ID2020 certifies BLOK BioScience Immunity Passport with self-sovereign approach to digital ID
ID2020 has certified the digital ID immunity passport developed by BLOK Bioscience as conforming to its conception of “good ID,” the organization announced. The tool is the first certified by the organization for COVID-19 health status, allowing users to keep a self-sovereign record of all tests, antibodies and vaccination results.
“The COVID-19 pandemic has thrust digital credentials into the global spotlight,” said ID2020 Executive Director Dakota Gruener in a prepared statement. “As we consider digital ID-based solutions for public health applications, getting the technology right is not negotiable. We intentionally set a high bar for certification and are delighted to recognize the BLOK Bioscience Immunity Passport solution for meeting our high standards for privacy protection, user-management, portability, and more.”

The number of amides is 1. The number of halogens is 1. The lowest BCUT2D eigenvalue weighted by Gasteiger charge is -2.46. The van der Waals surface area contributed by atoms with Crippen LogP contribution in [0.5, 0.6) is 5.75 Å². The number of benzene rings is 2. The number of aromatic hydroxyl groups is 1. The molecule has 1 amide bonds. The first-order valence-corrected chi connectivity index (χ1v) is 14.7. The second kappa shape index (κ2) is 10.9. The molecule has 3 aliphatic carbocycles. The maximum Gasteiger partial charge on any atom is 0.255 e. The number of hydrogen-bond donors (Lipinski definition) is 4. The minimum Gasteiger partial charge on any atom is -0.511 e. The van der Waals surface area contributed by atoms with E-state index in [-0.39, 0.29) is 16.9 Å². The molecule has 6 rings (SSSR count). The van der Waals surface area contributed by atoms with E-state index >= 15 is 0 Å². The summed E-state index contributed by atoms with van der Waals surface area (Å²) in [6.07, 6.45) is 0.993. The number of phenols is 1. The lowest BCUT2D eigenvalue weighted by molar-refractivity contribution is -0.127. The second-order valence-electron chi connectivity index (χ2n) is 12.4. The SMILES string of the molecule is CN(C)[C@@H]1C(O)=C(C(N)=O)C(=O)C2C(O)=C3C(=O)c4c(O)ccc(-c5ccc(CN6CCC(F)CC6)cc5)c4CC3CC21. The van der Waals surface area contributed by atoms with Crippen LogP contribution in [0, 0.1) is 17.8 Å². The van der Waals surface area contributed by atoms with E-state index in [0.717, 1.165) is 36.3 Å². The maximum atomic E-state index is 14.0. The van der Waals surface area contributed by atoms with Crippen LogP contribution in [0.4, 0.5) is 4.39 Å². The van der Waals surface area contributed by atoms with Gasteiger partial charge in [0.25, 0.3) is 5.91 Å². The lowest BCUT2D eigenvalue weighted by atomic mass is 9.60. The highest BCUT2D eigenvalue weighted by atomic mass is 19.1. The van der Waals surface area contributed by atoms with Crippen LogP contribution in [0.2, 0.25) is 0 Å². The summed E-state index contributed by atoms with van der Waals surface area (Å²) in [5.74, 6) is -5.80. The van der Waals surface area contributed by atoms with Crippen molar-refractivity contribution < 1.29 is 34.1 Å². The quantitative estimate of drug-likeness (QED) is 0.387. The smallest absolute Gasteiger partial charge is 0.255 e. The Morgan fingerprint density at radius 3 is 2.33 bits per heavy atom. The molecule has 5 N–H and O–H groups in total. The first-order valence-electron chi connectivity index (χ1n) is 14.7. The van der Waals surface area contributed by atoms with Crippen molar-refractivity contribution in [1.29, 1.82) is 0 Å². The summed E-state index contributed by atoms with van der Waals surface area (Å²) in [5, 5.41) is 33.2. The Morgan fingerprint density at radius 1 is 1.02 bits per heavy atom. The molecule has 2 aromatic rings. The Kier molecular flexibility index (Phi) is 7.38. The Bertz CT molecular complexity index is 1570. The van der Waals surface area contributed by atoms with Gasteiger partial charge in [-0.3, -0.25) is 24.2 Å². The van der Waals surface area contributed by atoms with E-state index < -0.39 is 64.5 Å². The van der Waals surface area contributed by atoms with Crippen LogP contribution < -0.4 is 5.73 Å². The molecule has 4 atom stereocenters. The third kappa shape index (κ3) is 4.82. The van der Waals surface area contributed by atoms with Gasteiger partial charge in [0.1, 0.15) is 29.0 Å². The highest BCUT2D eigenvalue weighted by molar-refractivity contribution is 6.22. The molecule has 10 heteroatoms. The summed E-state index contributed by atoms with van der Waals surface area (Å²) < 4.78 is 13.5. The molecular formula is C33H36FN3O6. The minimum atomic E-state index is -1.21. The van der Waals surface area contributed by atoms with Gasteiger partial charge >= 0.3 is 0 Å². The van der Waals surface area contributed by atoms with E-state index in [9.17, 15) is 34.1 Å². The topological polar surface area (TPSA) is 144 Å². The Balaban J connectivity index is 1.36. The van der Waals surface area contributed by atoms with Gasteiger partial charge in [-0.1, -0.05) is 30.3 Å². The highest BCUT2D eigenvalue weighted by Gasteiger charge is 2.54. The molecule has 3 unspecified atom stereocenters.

Gruener wrote a white paper earlier this year arguing for immunity passports to use biometrics as a privacy-protection mechanism. The concept of immunity passports was heavily criticized by a former member of ID2020’s technical advisory committee Elizabeth Renieris shortly before her resignation from the organization.
The certification is given to technology that complies with 41 Technical Requirements. Not only does the institution provide a road map for developers, but it also gives a “third-party seal of approval” on confirm ethical and technical standards.
“Pandemic management is essentially an entirely new solution domain,” said BLOK Solutions Chief Technology Officer Areiel Wolanow in the announcement. “The precedents we set now will set the standard for how the future unfolds, so we have a duty to get things right. By starting with the principle that individuals should always be the sole owner of their data, it is our hope at BLOK that this a standard that others will find it exceedingly difficult to deviate from.”
There are currently over 30 technology providers who have submitted applications to confirm their technologies align with ID2020’s requirements, though presumably not all applications are for digital health credentials.